This paper explores the relationship between teacher professional learning and current contexts of compliance particularly as they relate to professional standards and the implementation of the Australian Curriculum. It works with and against Bahktin’s metaphor of the centrifuge to explore the types of professional learning that enable teachers to resist the compliance agenda in the interests of quality teaching.
In order to explore the phenomenon of dominance and subversion, Bahktin uses a ’s metaphor employs based on circular motion where ‘centripetal’ forces to describe the effect of the “dominant, hegemonic, centripetal discourse” (Halasek, 1992, p67)that is are exerted to move subjects to a centralised position of conformity and compliance. The notion of ‘centrifugal’ force in the sense of a reaction force as described by Newton’s third law of motion, is used to explain the resisting or subversion of such centralizing forces by a “marginalized, heterologic, dialogic centrifugal discourse”(Halasek, 1992, p67) .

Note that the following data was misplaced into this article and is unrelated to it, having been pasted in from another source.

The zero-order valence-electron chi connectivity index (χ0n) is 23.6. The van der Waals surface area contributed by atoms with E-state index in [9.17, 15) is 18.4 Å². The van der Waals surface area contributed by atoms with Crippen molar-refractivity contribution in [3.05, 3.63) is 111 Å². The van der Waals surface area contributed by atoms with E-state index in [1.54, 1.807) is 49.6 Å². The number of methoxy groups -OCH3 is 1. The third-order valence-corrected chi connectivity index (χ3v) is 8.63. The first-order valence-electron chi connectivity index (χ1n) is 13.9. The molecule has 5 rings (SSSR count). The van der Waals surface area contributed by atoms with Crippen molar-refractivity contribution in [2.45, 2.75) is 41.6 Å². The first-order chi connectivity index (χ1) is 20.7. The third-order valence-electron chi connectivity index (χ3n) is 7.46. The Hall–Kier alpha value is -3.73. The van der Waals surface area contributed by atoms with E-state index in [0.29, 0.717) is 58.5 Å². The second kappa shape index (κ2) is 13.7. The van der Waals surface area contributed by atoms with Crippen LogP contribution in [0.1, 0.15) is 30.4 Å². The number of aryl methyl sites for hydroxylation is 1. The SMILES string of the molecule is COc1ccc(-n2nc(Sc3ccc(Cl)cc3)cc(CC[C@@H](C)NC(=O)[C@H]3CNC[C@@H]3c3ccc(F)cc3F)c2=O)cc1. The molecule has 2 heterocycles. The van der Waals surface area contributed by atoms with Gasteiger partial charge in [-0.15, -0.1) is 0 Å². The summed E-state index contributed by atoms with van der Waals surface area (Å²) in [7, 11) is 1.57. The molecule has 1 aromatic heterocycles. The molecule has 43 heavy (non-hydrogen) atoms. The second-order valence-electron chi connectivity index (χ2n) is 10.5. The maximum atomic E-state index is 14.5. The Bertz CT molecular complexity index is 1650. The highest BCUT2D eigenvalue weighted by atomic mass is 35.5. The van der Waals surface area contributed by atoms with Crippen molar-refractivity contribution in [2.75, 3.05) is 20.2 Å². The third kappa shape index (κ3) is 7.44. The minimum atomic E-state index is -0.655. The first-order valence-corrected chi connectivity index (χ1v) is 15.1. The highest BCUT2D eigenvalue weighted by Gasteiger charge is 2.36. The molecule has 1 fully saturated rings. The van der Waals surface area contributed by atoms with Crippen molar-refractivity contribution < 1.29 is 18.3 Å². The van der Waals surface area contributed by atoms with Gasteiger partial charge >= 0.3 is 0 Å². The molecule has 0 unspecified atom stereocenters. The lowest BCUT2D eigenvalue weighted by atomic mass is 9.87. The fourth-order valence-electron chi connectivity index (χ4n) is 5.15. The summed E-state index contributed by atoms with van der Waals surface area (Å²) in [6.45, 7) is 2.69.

The notion of the ‘centrifugal’ force is problematic for me and yet the metaphor has an explanatory power for my work concerning teachers’ learning that is too good to completely discard. This paper aims to refresh the metaphor in such a way as to retain the essence of Bakhtin’s ideas and simultaneously adjust the physics to explain the effect of the net centralizing force.
It draws upon a three year study that engaged teachers in open-ended ‘research conversations’ about what and how they learn about their work, and how they know when they have really learned something and how they demonstrate their learning. The conversations also explored the impact of professional standards and the impending Australian Curriculum on their learning.
Halasek, K. (1992). Feminism and Bakhtin:Dialogic reading in the academy. Rhetoric Society Quarterly, 22(1), 63-73.